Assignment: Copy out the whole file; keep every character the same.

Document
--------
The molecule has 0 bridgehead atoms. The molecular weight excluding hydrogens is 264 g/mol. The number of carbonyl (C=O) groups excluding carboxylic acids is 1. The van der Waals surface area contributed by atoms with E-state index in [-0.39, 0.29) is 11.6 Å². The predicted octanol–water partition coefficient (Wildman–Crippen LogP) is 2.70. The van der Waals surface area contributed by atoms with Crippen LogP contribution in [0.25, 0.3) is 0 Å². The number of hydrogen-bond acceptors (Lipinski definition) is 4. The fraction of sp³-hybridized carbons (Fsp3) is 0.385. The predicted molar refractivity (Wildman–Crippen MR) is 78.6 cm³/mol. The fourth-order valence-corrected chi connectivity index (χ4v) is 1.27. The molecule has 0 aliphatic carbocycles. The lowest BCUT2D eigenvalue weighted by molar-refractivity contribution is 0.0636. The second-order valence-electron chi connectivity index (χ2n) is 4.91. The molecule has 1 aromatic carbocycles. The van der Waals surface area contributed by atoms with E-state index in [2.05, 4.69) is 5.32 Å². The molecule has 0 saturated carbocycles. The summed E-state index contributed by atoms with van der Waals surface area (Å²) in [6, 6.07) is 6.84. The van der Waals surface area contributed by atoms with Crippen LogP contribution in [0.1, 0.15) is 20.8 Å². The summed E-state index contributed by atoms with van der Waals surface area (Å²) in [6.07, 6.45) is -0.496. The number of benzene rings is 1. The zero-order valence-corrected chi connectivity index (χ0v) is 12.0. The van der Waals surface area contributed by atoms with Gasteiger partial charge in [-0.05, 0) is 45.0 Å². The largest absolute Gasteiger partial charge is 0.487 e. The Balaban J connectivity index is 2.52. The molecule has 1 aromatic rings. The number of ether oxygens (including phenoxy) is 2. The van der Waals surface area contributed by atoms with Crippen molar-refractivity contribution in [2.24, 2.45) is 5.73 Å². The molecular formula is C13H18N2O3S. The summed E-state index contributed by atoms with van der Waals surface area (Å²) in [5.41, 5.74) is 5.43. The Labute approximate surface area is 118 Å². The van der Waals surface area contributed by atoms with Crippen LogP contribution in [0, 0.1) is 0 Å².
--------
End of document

The molecule has 0 bridgehead atoms. The molecular weight excluding hydrogens is 264 g/mol. The number of carbonyl (C=O) groups excluding carboxylic acids is 1. The van der Waals surface area contributed by atoms with E-state index in [-0.39, 0.29) is 11.6 Å². The predicted octanol–water partition coefficient (Wildman–Crippen LogP) is 2.70. The van der Waals surface area contributed by atoms with Crippen LogP contribution in [0.25, 0.3) is 0 Å². The number of hydrogen-bond acceptors (Lipinski definition) is 4. The fraction of sp³-hybridized carbons (Fsp3) is 0.385. The predicted molar refractivity (Wildman–Crippen MR) is 78.6 cm³/mol. The fourth-order valence-corrected chi connectivity index (χ4v) is 1.27. The molecule has 0 aliphatic carbocycles. The lowest BCUT2D eigenvalue weighted by molar-refractivity contribution is 0.0636. The second-order valence-electron chi connectivity index (χ2n) is 4.91. The molecule has 1 aromatic carbocycles. The van der Waals surface area contributed by atoms with E-state index in [2.05, 4.69) is 5.32 Å². The molecule has 0 saturated carbocycles. The summed E-state index contributed by atoms with van der Waals surface area (Å²) in [6, 6.07) is 6.84. The van der Waals surface area contributed by atoms with Crippen LogP contribution in [0.1, 0.15) is 20.8 Å². The summed E-state index contributed by atoms with van der Waals surface area (Å²) in [6.07, 6.45) is -0.496. The number of benzene rings is 1. The zero-order valence-corrected chi connectivity index (χ0v) is 12.0. The van der Waals surface area contributed by atoms with Gasteiger partial charge in [-0.05, 0) is 45.0 Å². The largest absolute Gasteiger partial charge is 0.487 e. The Balaban J connectivity index is 2.52. The molecule has 1 aromatic rings. The number of ether oxygens (including phenoxy) is 2. The van der Waals surface area contributed by atoms with Crippen molar-refractivity contribution in [2.24, 2.45) is 5.73 Å². The molecular formula is C13H18N2O3S. The summed E-state index contributed by atoms with van der Waals surface area (Å²) in [5.41, 5.74) is 5.43. The Labute approximate surface area is 118 Å². The van der Waals surface area contributed by atoms with Crippen LogP contribution in [0, 0.1) is 0 Å².